The defendants in Angie Ingram’s defamation lawsuit have raised questions about the placement of these high-priced Cavaliers with “friends and family” of the Alabama group of “rescuers” who attended the Missouri auction, and whether this group devised a prearranged procurement method to get these expensive Cavaliers for themselves using donor money and Cavalier Rescue USA’s adoption system. By raising these important public interest questions, the defendants have cast themselves as “whistleblowers.”

These questions seem to be fair game in light of the following developments: (a) Christina Carnes and Angie Ingram now own two Cavaliers that were purchased for $24,200.00 using GoFundMe donor money, (b) Jasmine Lawson owns Jude, who was purchased for $4,500.00 using donor money, (c) Mandy Johnson owns Gideon, who was purchased for $4,300.00 using donor money; and (d) Brittney Wilk owns Happy Go Lucky, who was purchased for $3,750.00 using donor money. These individuals are former Cavalier Rescue USA volunteers and “insiders.” What is more, they only contributed a total of $290.00 in cash to the GoFundMe campaign and $1,200.00 in adoption fees.

Yet, these “insiders” walked away from the Missouri auction and the Cavalier Rescue USA and Angie Ingram adoption process with ownership of five Cavaliers that were purchased for a total of $36,750.00 using donor money in a highly questionable bidding system in which Angie Ingram’s “rescue” group “coordinated with other rescue organizations ….. to insure that no one bid against known rescue groups and bidders.”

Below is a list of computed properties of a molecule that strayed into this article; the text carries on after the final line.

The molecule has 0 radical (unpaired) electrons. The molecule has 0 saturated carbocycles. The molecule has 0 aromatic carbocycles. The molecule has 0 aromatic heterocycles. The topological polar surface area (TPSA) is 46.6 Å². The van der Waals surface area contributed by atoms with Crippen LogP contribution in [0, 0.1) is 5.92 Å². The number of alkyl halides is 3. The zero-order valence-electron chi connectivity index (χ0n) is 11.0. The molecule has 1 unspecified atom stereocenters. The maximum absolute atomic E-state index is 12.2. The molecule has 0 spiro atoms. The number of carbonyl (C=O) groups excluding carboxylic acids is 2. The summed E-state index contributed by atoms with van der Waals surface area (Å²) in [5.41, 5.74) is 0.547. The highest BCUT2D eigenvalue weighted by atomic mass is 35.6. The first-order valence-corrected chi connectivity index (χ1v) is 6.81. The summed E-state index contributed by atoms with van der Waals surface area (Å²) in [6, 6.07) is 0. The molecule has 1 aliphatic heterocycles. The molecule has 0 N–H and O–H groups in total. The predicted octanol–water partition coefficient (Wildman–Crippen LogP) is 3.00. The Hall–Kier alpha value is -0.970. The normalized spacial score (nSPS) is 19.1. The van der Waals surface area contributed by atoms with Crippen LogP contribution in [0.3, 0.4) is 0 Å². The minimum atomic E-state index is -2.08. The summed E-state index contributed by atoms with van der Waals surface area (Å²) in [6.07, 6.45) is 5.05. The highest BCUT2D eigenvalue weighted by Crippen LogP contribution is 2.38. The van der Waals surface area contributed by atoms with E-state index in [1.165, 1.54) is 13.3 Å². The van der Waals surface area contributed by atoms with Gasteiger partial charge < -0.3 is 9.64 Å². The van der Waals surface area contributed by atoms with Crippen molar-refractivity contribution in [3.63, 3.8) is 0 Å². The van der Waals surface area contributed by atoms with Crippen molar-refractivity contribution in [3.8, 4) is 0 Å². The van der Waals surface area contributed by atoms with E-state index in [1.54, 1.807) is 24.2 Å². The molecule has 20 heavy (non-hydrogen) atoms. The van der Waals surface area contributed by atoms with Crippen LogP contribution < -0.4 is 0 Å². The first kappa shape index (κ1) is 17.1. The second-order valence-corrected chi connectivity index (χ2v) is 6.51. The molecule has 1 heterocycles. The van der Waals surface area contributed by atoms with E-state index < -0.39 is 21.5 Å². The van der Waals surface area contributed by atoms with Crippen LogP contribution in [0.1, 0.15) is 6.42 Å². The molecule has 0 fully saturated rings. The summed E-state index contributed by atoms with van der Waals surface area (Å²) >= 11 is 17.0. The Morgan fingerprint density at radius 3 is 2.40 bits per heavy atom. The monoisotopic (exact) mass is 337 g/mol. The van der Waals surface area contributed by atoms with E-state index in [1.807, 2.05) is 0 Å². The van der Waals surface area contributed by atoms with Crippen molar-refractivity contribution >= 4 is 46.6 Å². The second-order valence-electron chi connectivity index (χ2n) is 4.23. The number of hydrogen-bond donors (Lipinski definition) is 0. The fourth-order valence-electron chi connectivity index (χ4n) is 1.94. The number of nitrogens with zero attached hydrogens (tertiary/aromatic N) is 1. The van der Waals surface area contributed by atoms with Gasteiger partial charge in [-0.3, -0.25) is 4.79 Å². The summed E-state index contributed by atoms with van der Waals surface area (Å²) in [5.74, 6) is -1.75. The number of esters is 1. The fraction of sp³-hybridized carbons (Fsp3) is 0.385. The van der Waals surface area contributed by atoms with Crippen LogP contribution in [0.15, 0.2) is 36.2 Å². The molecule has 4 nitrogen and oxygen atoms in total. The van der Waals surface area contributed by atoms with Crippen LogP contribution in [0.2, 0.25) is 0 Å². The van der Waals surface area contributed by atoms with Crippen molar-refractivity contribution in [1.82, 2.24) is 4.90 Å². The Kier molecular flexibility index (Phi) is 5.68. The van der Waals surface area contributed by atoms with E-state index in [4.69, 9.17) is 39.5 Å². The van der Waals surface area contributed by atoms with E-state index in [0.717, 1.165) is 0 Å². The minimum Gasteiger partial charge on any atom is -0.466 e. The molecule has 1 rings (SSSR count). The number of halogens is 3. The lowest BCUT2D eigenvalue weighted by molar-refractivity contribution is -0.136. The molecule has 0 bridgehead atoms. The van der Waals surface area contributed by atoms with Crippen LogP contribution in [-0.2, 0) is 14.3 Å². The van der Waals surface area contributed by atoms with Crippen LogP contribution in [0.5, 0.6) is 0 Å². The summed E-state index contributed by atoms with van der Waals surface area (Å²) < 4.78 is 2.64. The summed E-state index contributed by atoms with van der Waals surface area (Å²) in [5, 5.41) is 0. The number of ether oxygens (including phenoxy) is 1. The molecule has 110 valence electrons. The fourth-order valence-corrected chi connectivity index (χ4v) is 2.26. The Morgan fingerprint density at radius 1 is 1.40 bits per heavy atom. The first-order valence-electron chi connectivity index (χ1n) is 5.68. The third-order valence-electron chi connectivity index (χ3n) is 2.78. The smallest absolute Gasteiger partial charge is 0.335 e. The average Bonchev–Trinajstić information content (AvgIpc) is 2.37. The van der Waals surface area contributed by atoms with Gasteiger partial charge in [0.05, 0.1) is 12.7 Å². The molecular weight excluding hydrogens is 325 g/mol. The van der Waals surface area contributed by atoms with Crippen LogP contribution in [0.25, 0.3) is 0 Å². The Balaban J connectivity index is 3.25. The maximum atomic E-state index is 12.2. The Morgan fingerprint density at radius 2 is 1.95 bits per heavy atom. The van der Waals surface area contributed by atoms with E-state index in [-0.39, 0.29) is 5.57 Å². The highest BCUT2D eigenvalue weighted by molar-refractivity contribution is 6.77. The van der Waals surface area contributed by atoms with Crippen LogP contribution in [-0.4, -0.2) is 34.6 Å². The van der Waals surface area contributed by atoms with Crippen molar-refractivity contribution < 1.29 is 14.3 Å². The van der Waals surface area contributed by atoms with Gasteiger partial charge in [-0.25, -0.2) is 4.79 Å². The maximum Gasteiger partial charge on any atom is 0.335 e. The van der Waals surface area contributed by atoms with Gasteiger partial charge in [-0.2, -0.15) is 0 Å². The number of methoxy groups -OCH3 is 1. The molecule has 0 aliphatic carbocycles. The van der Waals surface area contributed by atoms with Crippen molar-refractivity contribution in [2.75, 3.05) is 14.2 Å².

Finally, Cavalier Rescue USA desperately tried to prevent Mandy Johnson’s from acquiring ownership of Gideon. This Cavalier dog was promised to an adoption family in Kansas prior to the auction. Mandy took Gideon into temporary foster care for Cavalier Rescue USA after the auction. On December 15, 2014, Angie Ingram notified Cavalier Rescue USA that she was rescinding her November 23, 2014 official assignment of Gideon to Cavalier Rescue USA. Mandy Johnson then adopted Gideon directly from Angie Ingram on December 30, 2014.

Stay tuned for more shocking developments in this unfolding Cavalier King Charles Spaniel story.

PHOTO: Birmingham, Alabama attorney and Cavalier King Charles Spaniel "rescuer" Angie H. Ingram.

5,356 views14 comments

Recent Posts

See All
bottom of page